How Can I Increase the Speed of a Large Number of Date Conversions
tjreedy at udel.edu
Sat Jun 9 19:26:44 CEST 2007
"vdicarlo" <vdicarlo at gmail.com> wrote in message
news:1181403947.221140.8910 at i38g2000prf.googlegroups.com...
| Many thanks for the lucid and helpful suggestions. Since my date range
| was only a few years, I used Some Other Guy's suggestion above, which
| the forum is saying will be deleted in five days, to make a dictionary
| of the whole range of dates when the script starts. It was so fast it
| wasn't even worth saving in a file. Made the script a LOT faster. I
| guess two thousand function calls must be faster than 200 million?
| Like maybe a hundred thousand times faster?
Any function called repeatedly with the same input is a candidate for a
lookup table. This is a fairly extreme example.
|| I also benefitted from studying the other suggestons. I had actually
| implemented an on the fly dictionary caching scheme for one of my
| other calculations. I don't know why it didn't occur to me to do it
| with the dates, except I think I must be assuming, as a newbie
| Pythonista, that the less I do and the more I let the libraries do the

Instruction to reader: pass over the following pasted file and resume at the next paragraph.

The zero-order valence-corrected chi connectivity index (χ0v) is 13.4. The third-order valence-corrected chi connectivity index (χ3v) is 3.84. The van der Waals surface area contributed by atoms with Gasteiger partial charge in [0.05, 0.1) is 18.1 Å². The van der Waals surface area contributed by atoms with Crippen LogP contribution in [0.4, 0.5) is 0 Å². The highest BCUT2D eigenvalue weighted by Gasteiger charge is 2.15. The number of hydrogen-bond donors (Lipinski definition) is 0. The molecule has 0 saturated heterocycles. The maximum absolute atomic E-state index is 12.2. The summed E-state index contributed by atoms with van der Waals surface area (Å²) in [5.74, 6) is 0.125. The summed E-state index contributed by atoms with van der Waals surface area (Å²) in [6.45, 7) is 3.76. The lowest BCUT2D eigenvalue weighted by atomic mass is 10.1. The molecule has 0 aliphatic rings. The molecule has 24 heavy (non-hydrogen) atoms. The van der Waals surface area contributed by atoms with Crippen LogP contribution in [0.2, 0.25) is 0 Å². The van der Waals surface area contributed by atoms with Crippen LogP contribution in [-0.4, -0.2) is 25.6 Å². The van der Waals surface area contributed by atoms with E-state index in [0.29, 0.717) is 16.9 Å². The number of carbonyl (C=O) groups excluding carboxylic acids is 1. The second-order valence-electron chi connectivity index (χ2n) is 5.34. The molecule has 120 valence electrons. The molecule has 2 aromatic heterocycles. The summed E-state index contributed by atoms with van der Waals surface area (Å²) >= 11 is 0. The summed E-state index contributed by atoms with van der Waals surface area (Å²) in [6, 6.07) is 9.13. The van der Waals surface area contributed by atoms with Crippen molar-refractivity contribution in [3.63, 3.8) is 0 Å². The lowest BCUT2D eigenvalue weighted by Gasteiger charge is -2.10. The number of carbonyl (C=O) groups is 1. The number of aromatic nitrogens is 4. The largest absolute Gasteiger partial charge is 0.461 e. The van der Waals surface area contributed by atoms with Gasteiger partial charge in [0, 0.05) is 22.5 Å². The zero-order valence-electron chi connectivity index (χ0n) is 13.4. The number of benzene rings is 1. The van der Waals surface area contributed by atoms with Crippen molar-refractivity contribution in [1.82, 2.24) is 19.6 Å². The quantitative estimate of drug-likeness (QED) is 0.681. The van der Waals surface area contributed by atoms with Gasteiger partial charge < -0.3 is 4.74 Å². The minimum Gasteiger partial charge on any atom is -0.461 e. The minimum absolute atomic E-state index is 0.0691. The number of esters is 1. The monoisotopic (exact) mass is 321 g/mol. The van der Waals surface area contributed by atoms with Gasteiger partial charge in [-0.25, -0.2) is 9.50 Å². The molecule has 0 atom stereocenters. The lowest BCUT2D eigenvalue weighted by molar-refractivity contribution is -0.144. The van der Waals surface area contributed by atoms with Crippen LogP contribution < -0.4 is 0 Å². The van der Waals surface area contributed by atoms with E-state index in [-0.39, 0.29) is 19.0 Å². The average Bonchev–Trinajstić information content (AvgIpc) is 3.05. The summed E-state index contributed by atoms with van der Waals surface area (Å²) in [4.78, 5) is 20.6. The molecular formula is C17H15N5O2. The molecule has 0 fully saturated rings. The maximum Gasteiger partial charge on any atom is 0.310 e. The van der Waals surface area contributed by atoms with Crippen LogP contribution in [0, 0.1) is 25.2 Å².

| better off I will be.
| Thanks for putting me straight. As someone I know said to me when I
| told him I wanted to learn Python, "the power of Python is in the
| Funny how long it's taking me to learn that.
Well, look at how many of us also did not quite see the now obvious answer.
Even Python's list.sort() only fairly recently gained the optional 'key'
parameter, which implements the decorate-sort-undecorate pattern and which
often obsoletes the original compare-function parameter because it saves
time by calculating (and saving) the key only once per item instead of once
>>> import this
The Zen of Python, by Tim Peters
Namespaces are one honking great idea -- let's do more of those!
I include lookup dictionaries in this admonition.
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